Postnatal

The First Hour

The end of a pregnancy… the beginning of a new life! The first hours!

Your baby arrives!! “At last!” you think, “Its all over!” image

You may be exhausted after a long labour, you may feel relieved that your “bump” with all its kicks and uncomfortable side effects has finally left your body. In fact the next phase of your and your baby’s life has only just begun and it is every bit as exciting and new as the pregnancy was.

As your baby is born into the outside world her nice, warm, wet body hits the air and she takes a gasp. This starts a chain of events that prepares her for life unattached and outside of her mother.

With that first gasp her lungs fill with air giving her oxygen. The whole way her body has been functioning using 2nd hand oxygen via her mother is about to undergo an amazing transformation. The maternal blood used to flow from the umbilicus (tummy button) to the heart which had a hole between the right and left sides to allow blood to bypass the not yet functioning lungs. With that first breath of life all that changes! The air fills her lungs and the hole between the left and right side of her heart closes allowing the freshly oxygenated blood to continue to flow through her body from her own lungs and heart.

This usually takes a few moments and you will see your lovely baby change colour from quite purple at birth to pink as she spontaneously breathes. Babies are usually placed immediately onto their mother’s chest and they do not have to cry, as long as we can see she has lovely pink lips we know she is getting oxygen. Of course some babies do object to the cooler different environment and cry loudly!!!

The umbilical cord has become defunct as a fuel/oxygen channel now that your baby is breathing and separate from her mother. It is sealed with a cord clamp and cut, often by her father.

We let your baby lie on your skin where she can get warmth from you. She can smell your familiar smell and hear your heart beating. Because it is also colder outside of your body we cover the top half of her with a warmed towel including her head.

Sometimes babies need a little stimulation to get breathing and we will rub them with a towel. Occasionally they will need a little oxygen to help get established with their breathing and so we take them to a warmed table in the birthing room where we can help them.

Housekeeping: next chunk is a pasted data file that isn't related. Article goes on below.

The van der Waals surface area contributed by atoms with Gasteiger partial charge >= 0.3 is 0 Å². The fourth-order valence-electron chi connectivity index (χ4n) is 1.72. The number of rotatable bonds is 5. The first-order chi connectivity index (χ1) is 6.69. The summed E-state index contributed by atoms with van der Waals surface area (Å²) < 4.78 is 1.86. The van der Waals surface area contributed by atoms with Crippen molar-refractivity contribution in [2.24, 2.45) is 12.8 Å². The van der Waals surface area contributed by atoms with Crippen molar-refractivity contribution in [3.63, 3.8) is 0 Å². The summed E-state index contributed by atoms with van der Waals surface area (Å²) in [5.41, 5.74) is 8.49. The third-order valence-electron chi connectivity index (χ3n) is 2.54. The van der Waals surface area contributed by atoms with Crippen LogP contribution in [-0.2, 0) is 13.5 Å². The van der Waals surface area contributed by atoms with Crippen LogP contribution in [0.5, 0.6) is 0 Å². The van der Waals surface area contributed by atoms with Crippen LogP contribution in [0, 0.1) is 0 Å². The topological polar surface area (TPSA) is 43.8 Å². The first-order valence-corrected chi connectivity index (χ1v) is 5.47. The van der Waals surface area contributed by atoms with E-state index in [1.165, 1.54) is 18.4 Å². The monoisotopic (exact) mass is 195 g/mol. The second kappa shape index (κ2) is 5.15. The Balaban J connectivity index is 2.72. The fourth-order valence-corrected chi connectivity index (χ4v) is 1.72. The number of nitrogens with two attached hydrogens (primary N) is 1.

Obviously whilst lying on her mother’s chest your baby is close to her new food supply. Within the first hour they often sniff, lick and explore with their mouth to find this food source. This is helped by the “rooting” reflex whereby your baby is encouraged, when touched on the cheek (by a nipple), to seek it further. There is no hurry for your baby to actually latch, she and you have had a bit of an adventure and you now all have time to rest a little, she will suckle when she is ready!

Whether or not you have noticed the presence of colostrum, your breasts will be primed now to provide what your baby requires. Colostrum being the first food your baby needs it is rich in healthy substances to provide for the first few days of life. Being so rich in goodness your baby will only need a small amount of this colostrum but by suckling the breasts they will be stimulated to provide more and more nourishment to provide for your baby’s needs as she grows.

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Usually within a few minutes after the birth of your baby your placenta will have been delivered, most parents at this time are focussed on their newborn baby, but the doctor or midwife will examine the placenta and weigh it before either returning it to you or disposing it according to your wishes that you have indicated previously.

The uterus now contracts strongly to stem the blood flow which previously nourished your baby. This can cause uncomfortable “afterpains”, especially in women who have given birth before. We give paracetamol for these pains. Bleeding continues for the next several days and up to a few weeks but does diminish in amount.

If you require suturing you will have pain relief for this and you or your partner can usually continue to hold your baby at this time.

Your paediatrician, obstetrician or midwife will fully check your baby during the first couple of hours and your well being will be assessed visually and with a blood pressure, pulse and a temperature check.

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Your midwife will offer you a drink of Milo (or tea or coffee) and some toast or sandwiches.

When you are ready you will want to have a refreshing shower.

Enjoy your time as a family before you and your baby will transfer to a post natal ward.

Because your newborn baby is now adapting to the “outside” world she needs to conserve her energy. She is adapting to a new oxygenation source, new food source and a different temperature environment. While you are showering it is a good idea to warm her clothes so when she is dressed for transfer she is kept warm. She also needs to keep her head covered and warm, ask anyone with a no.1 haircut how cold their head gets! We advise mothers to ensure their babies have a woollen hat and warm cuddly blanket for transfer to the postnatal wards but these can be removed when back in a warm room.

Thus starts another life!

By Jayne Clark.

Our goal at Birthright is to provide you the best gynaecological care in a friendly and relaxed atmosphere, where you can talk to us about your needs.